This is the final post in big data expert Jim Harbour’s three-part series about on-the-ground experiences at the SAS Global Forum 2015, a four-day immersion into everything SAS: education, activities, presentations and workshops.
My third day at the forum was marked by a breakfast meeting with the MIT Center for Information Systems Research on their industry partnerships aimed at researching IS-related topics, such as the advantages of being an information-broker business. The morning session was followed by a real highlight of the forum, a powerful speech from Marcus Luttrell, former Navy SEAL and author of “Lone Survivor.”
Later, I attended a round table luncheon chaired by Jill Dyche, SAS Senior VP for Best Practices. The topics centered on innovation, and CNSI was able to provide crucial insight on how to successfully implement an innovation lab. Best practices include securing the approval and input of senior executives and having an initial project in place before the lab is opened to the ‘general public’ (i.e., the rest of the organization).
As the executive conference portion of the forum ended, I turned to visiting SAS subject matter experts and vendor partners. This included getting information on the capabilities of SAS for text analytics in both large and small scales, and getting more information on the capabilities of their fraud analytics offerings. The day ended with a visit to their Data Management (DM) User’s Group meeting, where we saw a roadmap for the DM offerings for the next year. DM is moving toward a more integrated framework wherein the ability to manage an organization’s internal and external data sets becomes more centralized.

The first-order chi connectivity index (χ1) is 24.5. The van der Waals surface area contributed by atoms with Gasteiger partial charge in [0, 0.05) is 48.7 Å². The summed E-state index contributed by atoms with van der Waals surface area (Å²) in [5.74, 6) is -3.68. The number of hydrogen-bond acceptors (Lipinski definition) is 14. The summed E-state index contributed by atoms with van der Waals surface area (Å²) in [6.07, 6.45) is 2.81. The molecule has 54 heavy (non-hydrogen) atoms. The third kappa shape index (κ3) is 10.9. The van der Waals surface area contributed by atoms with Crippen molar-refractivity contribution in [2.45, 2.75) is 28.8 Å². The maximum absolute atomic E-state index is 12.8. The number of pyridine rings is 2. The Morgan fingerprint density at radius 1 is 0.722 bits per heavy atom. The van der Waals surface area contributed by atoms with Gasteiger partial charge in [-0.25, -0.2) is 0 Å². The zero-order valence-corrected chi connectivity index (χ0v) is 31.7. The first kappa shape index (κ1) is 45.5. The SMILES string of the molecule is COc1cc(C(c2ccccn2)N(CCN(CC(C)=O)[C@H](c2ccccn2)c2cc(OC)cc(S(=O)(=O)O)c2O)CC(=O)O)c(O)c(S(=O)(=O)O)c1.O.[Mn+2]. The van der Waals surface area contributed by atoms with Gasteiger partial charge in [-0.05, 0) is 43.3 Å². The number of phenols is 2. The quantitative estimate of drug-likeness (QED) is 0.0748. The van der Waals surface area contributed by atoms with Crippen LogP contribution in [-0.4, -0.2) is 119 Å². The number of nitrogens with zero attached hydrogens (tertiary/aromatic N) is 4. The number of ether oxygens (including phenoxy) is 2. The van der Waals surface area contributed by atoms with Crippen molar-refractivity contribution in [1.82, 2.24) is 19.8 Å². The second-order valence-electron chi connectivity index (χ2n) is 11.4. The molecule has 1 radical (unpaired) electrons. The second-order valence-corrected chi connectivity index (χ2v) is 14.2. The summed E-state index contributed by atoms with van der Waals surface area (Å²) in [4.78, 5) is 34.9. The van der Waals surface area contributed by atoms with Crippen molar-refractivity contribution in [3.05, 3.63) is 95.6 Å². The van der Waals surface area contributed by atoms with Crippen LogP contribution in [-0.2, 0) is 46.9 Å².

On the final day of the conference we heard a surprisingly data-driven presentation given by Jeff Ma, one of the members of the infamous MIT blackjack team immortalized by the book “Bringing Down the House” and the film “21.” The underlying message was that you have to trust your data, and not rely on ‘gut instinct.’ The rest of the day was spent sitting in on sessions related to big data processing and electronic health record sessions centered on analyzing unstructured data to derive meaningful information for analytics of care.
Overall it was a very powerful conference, with plenty to see and learn. Luckily, everything is posted online for access (click here for access). The folks at SAS are very open to conversations about their work, so there will be plenty of collaboration between CNSI and SAS based on the results of the conference over the next few weeks and months. Stay tuned!
Jim Harbour will be writing about the relevant aspects of using data to tell meaningful stories, including why we tell (and listen to) stories, what makes a good story, data analytics, big data, data visualization, data science. Jim has worked in a variety of architecture, analysis, design, development, and operations roles at CNSI and throughout his career. He believes in sharing knowledge and mentoring at all levels, including these blog posts. Follow him on Twitter @JSilasHarbour.